Comparison of Ultrasound and Nerve Stimulation Techniques for Interscalene Brachial Plexus Block for Shoulder Surgery in a Residency Training Environment: A Randomized, Controlled, Observer-Blinded Trial
Thomas, Leslie C.; Graham, Sean K.; Osteen, Kristie D.; Porter, Heather Scuderi; Nossaman, Bobby D.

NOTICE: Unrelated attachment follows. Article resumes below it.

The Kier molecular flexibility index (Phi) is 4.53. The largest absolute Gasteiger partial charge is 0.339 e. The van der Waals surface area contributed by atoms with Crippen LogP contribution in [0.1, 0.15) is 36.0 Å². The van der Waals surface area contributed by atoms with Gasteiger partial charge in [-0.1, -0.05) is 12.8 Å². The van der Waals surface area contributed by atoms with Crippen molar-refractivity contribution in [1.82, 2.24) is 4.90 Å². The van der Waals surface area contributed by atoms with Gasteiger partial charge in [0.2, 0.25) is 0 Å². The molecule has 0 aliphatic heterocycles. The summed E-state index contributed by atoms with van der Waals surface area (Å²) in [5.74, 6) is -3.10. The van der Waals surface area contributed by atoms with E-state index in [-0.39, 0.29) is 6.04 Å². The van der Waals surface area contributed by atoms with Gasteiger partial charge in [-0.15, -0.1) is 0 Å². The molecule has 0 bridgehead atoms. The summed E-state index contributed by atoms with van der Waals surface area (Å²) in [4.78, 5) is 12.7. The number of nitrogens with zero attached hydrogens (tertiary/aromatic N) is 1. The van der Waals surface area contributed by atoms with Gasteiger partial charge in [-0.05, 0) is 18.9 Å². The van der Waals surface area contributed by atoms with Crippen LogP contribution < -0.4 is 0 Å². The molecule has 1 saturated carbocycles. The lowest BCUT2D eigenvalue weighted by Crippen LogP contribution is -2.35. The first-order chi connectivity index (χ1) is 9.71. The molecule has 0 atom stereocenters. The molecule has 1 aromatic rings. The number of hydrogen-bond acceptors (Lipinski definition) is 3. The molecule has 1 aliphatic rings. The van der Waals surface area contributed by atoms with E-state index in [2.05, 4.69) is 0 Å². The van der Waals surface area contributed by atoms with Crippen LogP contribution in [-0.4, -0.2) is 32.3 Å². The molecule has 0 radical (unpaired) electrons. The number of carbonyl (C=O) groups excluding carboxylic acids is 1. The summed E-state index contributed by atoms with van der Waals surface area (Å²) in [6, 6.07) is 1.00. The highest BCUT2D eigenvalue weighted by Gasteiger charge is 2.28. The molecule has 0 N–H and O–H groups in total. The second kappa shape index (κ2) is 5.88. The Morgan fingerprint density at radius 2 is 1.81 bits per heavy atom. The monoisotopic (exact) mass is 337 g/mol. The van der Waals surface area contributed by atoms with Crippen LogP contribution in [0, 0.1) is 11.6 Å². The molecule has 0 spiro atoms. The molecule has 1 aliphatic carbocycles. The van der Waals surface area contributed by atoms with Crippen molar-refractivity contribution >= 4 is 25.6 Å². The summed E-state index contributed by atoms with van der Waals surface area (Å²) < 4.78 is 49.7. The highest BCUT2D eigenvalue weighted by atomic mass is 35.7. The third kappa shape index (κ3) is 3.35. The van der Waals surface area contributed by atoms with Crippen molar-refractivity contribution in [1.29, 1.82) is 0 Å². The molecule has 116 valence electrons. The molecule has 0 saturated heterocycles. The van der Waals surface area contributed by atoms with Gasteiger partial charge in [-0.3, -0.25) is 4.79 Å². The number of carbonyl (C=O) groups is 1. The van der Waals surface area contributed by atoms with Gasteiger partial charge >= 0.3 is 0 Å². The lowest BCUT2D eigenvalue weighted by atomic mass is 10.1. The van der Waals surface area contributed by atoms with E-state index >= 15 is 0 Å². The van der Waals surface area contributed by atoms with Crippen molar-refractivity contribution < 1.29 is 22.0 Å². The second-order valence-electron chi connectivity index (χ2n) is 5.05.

Background: The ability to provide adequate intraoperative anesthesia and postoperative analgesia for orthopedic shoulder surgery continues to be a procedural challenge. Anesthesiology training programs constantly balance the time needed for procedural education versus associated costs. The administration of brachial plexus anesthesia can be facilitated through nerve stimulation or by ultrasound guidance. The benefits of using a nerve stimulator include a high incidence of success and less cost when compared to ultrasonography. Recent studies with ultrasonography suggest high success rates and decreased procedural times, but less is known about the comparison of these procedural times in training programs. We conducted a prospective, randomized, observer-blinded study with inexperienced clinical anesthesia (CA) residents-CA-1 to CA-3-to compare differences in these 2 guidance techniques in patients undergoing interscalene brachial plexus block for orthopedic surgery.; Methods: In this study, 41 patients scheduled for orthopedic shoulder surgery were randomly assigned to receive an interscalene brachial plexus block guided by either ultrasound (US group) or nerve stimulation (NS group). Preoperative analgesics and sedatives were controlled in both groups.; Results: The US group required significantly less time to conduct the block (4.3 +/- 1.5 minutes) than the NS group (10 +/- 1.5 minutes), P = .009. Moreover, the US group achieved a significantly faster onset of sensory block (US group, 12 +/- 2 minutes; NS group, 19 +/- 2 minutes; P = .02) and motor block (US group, 13.5 +/- 2.3 minutes; NS group, 20.2 +/- 2.1 minutes; P = .03). Success rates were high for both techniques and were not statistically different (US group, 95%; NS group, 91%). No differences were found in operative times, postoperative pain scores, need for rescue analgesics, or incidences of perioperative or postdischarge side effects.; Conclusion: On the basis of our results with inexperienced residents, we found that using US in guiding the interscalene approach to the brachial plexus significantly shortened the duration of intervals in conduction of the block and onset of anesthesia when compared with NS; moreover, these times could have significant cost savings for the institution. Finally, the use of US technology in an academic medical center facilitates safe, cost-effective, quality care.